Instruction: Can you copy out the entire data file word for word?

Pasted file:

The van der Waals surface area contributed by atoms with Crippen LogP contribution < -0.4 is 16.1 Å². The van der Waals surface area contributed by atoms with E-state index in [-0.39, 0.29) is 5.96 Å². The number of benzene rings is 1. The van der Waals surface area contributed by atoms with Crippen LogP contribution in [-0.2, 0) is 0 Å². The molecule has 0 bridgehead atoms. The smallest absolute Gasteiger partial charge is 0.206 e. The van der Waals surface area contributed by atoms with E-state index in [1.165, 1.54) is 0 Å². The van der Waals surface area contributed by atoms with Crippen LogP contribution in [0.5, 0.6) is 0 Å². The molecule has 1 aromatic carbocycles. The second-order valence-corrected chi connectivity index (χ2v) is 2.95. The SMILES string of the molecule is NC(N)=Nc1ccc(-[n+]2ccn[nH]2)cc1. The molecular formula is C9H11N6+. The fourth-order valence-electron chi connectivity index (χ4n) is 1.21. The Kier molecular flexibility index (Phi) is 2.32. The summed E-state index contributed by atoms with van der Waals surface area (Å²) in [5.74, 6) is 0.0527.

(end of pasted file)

The van der Waals surface area contributed by atoms with Crippen LogP contribution < -0.4 is 16.1 Å². The van der Waals surface area contributed by atoms with E-state index in [-0.39, 0.29) is 5.96 Å². The number of benzene rings is 1. The van der Waals surface area contributed by atoms with Crippen LogP contribution in [-0.2, 0) is 0 Å². The molecule has 0 bridgehead atoms. The smallest absolute Gasteiger partial charge is 0.206 e. The van der Waals surface area contributed by atoms with E-state index in [1.165, 1.54) is 0 Å². The van der Waals surface area contributed by atoms with Crippen LogP contribution in [0.5, 0.6) is 0 Å². The molecule has 1 aromatic carbocycles. The second-order valence-corrected chi connectivity index (χ2v) is 2.95. The SMILES string of the molecule is NC(N)=Nc1ccc(-[n+]2ccn[nH]2)cc1. The molecular formula is C9H11N6+. The fourth-order valence-electron chi connectivity index (χ4n) is 1.21. The Kier molecular flexibility index (Phi) is 2.32. The summed E-state index contributed by atoms with van der Waals surface area (Å²) in [5.74, 6) is 0.0527.